What is a laparoscopy? Purpose Benefits Risks Recovery


Pelvic laparoscopy is a surgical procedure containing an instrument called laparoscope. This instrument is inserted by a surgeon through a small incision in the stomach.

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Medical staff often uses laparoscopy to diagnose disorders and diseases of the pelvis, uterus, and urinary bladder.

These small incisions are only about 0.5 inches long. As a result, laparoscopy avoids the need for an open surgical procedure. Doctors usually refer to laparoscopy as minimal invasive surgery or as whole surgery.

The procedure is usually carried out by a surgeon and the patient under general anesthesia. People will usually be completely sleeping and doing laparoscopy. However, regional anesthesia can be used where appropriate.

Although laparoscopy can be used in a number of different treatments, such as abdominal hernia repairs and elimination of the appendix, this article will primarily focus on pelvic laparoscopy gynecological use.

What is a laparoscopy?

Laparoscopy helps to diagnose pelvic and gynecological issues while it is minimally invasive.

Laparoscopy is a diagnostic procedure.

A surgeon uses a thin device with a light and a connected camera to help them make a clearer picture of organ damage and disease.

During laparoscopy, the health care provider puts the laparoscope into the stomach through a small incision in the stomach. They will then use a catheter which will allow clearer imaging of the organs in the stomach and the pelvis.

Sometimes, a surgeon may support laparoscopy with additional surgical instruments, which can be inserted into the incision sites. A laparoscopy is often faced with up to four small openings.

A medical professional who does laparoscopy may use uterine manipulation into the vagina, cervical and uterus so that the movement of pelvic organs can see a different anatomy.

When the procedure is complete, the surgeon removes most of the carbon dioxide from the belly, remove all the tools, close the bites with stitches, and cover the area with small bandages.

After the procedure, the individual may be tired or unhappy as a result of the anesthesia.

Most people are discharged from hospital on the day of surgery, although some people may need to be hospitalized for full recovery, for example after laparoscopic hysterectomy associated with removal of uterus.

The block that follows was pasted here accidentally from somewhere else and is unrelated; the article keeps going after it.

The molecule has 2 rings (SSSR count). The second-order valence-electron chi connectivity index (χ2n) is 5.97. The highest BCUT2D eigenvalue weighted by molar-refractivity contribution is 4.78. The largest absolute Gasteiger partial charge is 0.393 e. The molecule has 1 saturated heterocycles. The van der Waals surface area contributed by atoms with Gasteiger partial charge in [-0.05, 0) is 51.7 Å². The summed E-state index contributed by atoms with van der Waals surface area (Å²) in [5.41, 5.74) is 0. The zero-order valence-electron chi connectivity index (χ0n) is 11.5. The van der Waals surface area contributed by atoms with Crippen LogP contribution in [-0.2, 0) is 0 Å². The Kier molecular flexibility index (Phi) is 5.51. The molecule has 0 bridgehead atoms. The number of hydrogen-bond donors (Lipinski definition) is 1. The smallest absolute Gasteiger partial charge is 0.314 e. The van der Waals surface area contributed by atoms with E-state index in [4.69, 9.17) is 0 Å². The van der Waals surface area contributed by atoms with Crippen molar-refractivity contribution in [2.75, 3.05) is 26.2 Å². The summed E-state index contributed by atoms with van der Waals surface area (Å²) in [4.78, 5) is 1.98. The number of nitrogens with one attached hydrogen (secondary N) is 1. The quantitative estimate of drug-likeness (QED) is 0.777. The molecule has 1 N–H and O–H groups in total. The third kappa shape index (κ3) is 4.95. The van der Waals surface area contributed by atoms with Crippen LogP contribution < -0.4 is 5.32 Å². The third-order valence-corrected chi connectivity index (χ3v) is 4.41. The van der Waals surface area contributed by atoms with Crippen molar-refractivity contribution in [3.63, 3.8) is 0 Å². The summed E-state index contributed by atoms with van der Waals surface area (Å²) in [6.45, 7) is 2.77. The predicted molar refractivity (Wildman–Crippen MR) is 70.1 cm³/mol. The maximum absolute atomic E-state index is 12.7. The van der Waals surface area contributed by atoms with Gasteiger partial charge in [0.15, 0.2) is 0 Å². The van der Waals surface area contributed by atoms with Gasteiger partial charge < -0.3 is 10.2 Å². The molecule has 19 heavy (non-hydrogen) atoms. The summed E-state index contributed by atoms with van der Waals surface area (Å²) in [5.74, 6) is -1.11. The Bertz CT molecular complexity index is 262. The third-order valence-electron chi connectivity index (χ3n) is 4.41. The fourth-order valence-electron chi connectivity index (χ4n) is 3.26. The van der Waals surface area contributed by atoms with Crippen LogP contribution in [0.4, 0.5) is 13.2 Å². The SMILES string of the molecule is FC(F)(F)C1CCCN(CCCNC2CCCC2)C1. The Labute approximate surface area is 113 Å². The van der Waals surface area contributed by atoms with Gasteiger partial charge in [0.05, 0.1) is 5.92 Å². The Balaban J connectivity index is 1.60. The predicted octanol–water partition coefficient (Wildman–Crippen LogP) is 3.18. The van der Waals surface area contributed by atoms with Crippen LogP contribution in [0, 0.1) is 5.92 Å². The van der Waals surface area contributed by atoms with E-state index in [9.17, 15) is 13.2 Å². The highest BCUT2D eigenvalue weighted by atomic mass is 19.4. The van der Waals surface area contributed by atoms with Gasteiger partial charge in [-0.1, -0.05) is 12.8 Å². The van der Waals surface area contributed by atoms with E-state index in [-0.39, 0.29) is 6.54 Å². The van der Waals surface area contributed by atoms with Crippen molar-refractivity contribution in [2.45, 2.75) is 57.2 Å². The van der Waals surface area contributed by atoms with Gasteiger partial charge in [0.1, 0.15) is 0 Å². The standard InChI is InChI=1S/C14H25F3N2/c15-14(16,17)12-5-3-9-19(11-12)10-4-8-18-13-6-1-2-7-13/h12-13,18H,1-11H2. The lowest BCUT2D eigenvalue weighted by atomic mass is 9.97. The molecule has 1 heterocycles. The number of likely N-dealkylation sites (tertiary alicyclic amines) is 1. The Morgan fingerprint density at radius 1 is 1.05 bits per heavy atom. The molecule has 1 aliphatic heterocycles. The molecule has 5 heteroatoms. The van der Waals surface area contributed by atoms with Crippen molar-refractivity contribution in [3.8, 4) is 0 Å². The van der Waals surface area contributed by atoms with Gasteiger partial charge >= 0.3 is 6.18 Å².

Laparoscopy can be performed for many reasons, health conditions, and diagnoses, including tubal ligation, diagnostic procedures, and treatment of certain conditions.

Common reasons for laparoscopy include:

Diagnosis and treatment of endometriosis, chronic pain in pelvis, inflammatory disease of the pelvic, and causes of infertility

Elimination of fibroids, uterus, ovarian cysts, lymph nodes or ectopic pregnancy

Treatment of a range of disorders, including urinary incontinence, pelvic organ shear, and certain types of cancer

Evaluate certain cancers, including certain cancers, including cancer, uterus and cervical.

Find out more about identifying the symptoms.


As with any surgical procedure, laparoscopy has advantages and risks. All the advantages of this procedure are when laparoscopy is compared with open surgery.

The advantages of laparoscopy include:

Less pain than an open procedure

Faster recovery

Smaller incisions

Less risk of infection


The risks associated with laparoscopy include:

Bleeding and the need for a blood transfusion



Risk of damage to internal structures such as blood vessels, stomach, bowel, bladder, or urethra

Adverse reactions of anesthesia

Inflammation or abdominal infection

Blood clots


Back laparoscopy pain

Some carbon dioxide may stay in the body and create back pain or shoulder.

A series of symptoms may occur a few days after laparoscopy, including:


Sore throat, due to breathing tube during surgery

Discomfort on incision site

Abdominal bloating

Shoulder pain or back from any remaining carbon dioxide inside the stomach, the diaphragm can be glued

Should fix any shoulder or back pain within a few days. Next appointment schedule with a doctor for any of the following:

Pain is getting worse or severe pain

Nausea or vomiting

Vaginal heavy bleeding

Heavy menstrual bleeding or menstrual coagulation


Signs of infection, including fever, cooling or redness, swelling and discharge at the location of the incision

Urinary bladder incapacity empty

Shortage of breath

These symptoms may present difficulties from the procedure. These may require further treatment.

People can usually resume normal activities within 1 or 2 days of surgery. However, restrictions and specific post-operative directions discussed with any health care provider that provides laparoscopy.

This may include heavy exercise or avoidance for a few weeks.

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